The Stringbags (2020)

The stringbags  2020

When I saw the announcement for The Stringbags, after the obvious glee at a new Garth Ennis comic, the publisher stood out; publisher Dead Reckoning is the graphic novel imprint of the U.S. Naval Institute’s Naval Institute Press. So war comics but for war history enthusiasts, which is about the only way to phrase that demographic without making them sound exceptionally callous. And something about Ennis working with them clicked, potentially; he’d finally have a place—theoretically—with a matching concern for war comics.

And The Stringbags is even better than I’d hoped. It’s not just Ennis getting to do a longer form—a hundred and eighty-ish pages split into three parts, so it’s the equivalent of eight issues? Only without forced twenty-two page chapters. Ennis gets to take his time. Each part of Stringbags has text exposition, giving historical context, sometimes bridging between scenes; it’s great text too. Ennis writes history with a mix of enthusiasm and flair—he takes it seriously, explaining his creative choices with facts in the afterword (because he too seems to recognize the potential of the project)—so even as you wait to find out what’s happening to the heroes, you don’t really want the lecture to end. Ennis is concise and fact-filled, with an intention of making those facts count not fill. The historical context stuff often has very little to do with the eventual story content—with major exceptions, sure—but there’s also a history of the Blitz just to set up a scene occurring during the Blitz but its content unrelated. It affects the initial read pace in the first part, then changes throughout. The second part, which has that Blitz opening, ends up being the shortest as far as the text exposition goes but has the most historical contextualizing in it. You get the feel for the time period, knowing what Ennis has explained, seeing how the characters interact with each other in it, with the setting. It works out beautifully and, really, could be Ennis’s thing going forward with this kind of work. He’s finally comfortable enough telling the history and making a story in it. He’s had war story heights before, some quite high and even more effective than Stringbags, but he’s never done the history amid the historical fiction so well before. It’s fiction with straight non-fiction tangents.

It’s awesome.

Stringbags is the story of these particular planes—the Fairey Swordfish, which was a cheaper, older plane used by the Royal Navy—WWII, at least in so far as it relates to the planes (like where they were used), and then the three fictional leads. In that order of importance, but the fliers don’t make any sense without the planes and the war and vice versa. Like these planes were so slow barrage balloon cables couldn’t cut them fast enough. Enemy ships and planes’ guns weren’t timed for them. So the pilots are experiencing the events around them through this slower paced lens; in the first story, they sit back to watch the British bomb Italian ships and are in almost pure wonderment. Ennis has this fantastic narrative distance to play with; the three leads are in the war, but detached from it, both by the speed of their plane and then of their combined circumstances. Captain Archie is a mediocre pilot with goofy man-slut (but pretty thirties chaste) Ollie for a navigator and then gunner Pops, who’s been in the Royal Navy for ten years without a promotion. Archie gets ambitious, which changes their destiny and gives Ennis some particular points of view to examine the events through. They’re occasionally stereotypes so Ennis can get across the average—besides the three, there’s only one other recurring character; everyone else is purely functional—which contributes to the whole feel of the setting.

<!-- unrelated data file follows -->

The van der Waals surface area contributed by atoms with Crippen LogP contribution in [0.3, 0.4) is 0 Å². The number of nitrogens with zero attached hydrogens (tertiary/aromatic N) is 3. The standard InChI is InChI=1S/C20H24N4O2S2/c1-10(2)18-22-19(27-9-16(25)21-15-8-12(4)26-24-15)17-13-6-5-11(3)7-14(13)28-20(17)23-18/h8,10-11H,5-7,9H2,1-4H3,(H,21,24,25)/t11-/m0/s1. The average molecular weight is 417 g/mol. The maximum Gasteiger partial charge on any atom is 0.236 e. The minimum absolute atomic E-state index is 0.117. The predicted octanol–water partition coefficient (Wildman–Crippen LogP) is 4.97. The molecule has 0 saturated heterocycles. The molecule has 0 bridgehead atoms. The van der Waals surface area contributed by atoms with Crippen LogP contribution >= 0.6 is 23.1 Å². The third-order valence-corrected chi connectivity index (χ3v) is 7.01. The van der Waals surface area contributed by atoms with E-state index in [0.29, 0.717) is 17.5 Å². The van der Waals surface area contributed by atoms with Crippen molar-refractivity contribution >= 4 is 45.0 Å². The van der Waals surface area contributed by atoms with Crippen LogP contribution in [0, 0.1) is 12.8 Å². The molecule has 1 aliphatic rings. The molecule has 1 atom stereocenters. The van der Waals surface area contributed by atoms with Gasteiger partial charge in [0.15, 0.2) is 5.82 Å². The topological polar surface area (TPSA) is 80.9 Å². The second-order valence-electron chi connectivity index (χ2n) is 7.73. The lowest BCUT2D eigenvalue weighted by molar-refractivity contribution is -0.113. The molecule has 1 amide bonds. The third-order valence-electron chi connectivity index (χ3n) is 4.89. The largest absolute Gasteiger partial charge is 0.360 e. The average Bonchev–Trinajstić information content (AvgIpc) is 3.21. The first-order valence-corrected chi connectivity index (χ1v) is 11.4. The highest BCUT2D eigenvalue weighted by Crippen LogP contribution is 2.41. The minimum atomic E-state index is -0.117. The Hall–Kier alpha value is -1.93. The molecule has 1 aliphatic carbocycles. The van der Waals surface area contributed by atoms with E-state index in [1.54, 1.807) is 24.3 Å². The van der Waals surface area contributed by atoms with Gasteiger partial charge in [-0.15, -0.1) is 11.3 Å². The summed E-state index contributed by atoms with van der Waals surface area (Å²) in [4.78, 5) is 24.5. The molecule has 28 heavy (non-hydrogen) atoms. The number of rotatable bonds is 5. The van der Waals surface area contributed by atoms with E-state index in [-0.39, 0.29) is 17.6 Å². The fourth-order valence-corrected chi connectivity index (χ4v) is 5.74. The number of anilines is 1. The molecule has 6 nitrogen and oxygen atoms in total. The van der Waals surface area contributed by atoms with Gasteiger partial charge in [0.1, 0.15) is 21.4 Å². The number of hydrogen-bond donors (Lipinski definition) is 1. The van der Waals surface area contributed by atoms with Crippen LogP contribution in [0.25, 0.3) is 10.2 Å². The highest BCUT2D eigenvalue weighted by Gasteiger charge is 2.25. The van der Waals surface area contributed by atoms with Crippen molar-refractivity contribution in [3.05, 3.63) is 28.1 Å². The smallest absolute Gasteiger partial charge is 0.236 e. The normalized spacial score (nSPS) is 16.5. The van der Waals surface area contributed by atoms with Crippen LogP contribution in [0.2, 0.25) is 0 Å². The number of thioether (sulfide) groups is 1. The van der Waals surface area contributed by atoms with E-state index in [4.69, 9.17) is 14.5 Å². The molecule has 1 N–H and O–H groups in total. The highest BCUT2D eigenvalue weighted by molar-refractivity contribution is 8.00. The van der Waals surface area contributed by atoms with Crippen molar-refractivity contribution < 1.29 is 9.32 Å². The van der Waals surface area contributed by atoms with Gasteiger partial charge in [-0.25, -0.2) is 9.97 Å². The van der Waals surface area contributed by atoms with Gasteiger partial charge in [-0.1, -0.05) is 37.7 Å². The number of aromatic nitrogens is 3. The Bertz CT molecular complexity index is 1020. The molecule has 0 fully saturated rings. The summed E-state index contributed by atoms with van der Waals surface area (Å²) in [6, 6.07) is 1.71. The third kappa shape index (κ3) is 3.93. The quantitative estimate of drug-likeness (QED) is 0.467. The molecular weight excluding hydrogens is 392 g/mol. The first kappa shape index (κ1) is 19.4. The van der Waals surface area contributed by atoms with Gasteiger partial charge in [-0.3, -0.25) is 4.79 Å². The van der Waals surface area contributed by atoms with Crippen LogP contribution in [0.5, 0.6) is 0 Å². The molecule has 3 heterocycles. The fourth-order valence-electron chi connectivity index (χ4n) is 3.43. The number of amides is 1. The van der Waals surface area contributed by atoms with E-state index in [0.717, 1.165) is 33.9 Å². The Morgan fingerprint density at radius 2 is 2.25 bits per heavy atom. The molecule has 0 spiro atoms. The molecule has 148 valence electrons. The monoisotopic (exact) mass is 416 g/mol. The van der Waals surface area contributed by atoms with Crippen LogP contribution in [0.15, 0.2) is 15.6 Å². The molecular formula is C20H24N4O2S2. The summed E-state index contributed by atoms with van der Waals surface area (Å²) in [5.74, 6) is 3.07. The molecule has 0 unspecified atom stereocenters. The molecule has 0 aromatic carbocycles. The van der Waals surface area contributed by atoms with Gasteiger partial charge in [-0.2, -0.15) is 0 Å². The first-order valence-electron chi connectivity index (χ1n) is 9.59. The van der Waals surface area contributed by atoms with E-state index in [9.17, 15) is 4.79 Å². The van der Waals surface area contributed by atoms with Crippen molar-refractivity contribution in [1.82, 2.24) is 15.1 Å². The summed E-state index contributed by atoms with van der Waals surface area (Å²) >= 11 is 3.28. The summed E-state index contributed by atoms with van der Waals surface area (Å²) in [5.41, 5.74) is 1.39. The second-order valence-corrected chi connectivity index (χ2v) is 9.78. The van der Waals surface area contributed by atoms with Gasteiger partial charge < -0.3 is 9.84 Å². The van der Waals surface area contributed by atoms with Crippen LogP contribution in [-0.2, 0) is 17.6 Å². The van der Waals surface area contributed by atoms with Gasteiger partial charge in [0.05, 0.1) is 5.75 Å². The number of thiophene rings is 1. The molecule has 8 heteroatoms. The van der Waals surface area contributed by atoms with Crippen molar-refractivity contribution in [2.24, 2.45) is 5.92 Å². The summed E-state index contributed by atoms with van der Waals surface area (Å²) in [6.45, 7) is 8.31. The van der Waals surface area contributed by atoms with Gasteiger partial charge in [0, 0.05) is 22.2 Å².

So, really good work from Ennis. Like I said, he’s figured out how to do this comic. Because the heroes aren’t just trying to get through their missions, they’re trying to get through the war, through life. The third part—heavy on history text third part—is also the culmination of a distance C plot in the first part and then a still distant B plot in the second. Ennis does it subtly. Or maybe he doesn’t and it just seems subtle because he’s got this inherent distraction of the history text.

I’ve read Stringbags three times and will definitely read it again. But reading it each time, once Ennis and PJ Holden establish the comic’s narrative language, this anticipatory enthusiasm kicks in. Stringbags is always good in the right way and Ennis doesn’t restrain himself in finding ways.

Holden’s just as important. Stringbags has details without being too detailed. There’s a fluidity to the people, particularly when they’re talking or listening, and a different kind of fluidity with the action art. Holden’s very affable with the characterizations too, so it’s fun to see how the leads react to things. Their expressions, occasionally gestures. It’s fun. And the book can get away with the lightness because these guys are removed from their surroundings. Technologically detached, which fits them.

The Stringbags is, one more time, awesome. Even if it doesn’t kick off a new phase of Garth Ennis’s creative career, it provides another supporting pillar in it.


Thanks to Dead Reckoning for providing me with an advance review copy of The Stringbags, which is due out May 20, 2020 and available for preorder from the U.S. Naval Institute as well as the A word.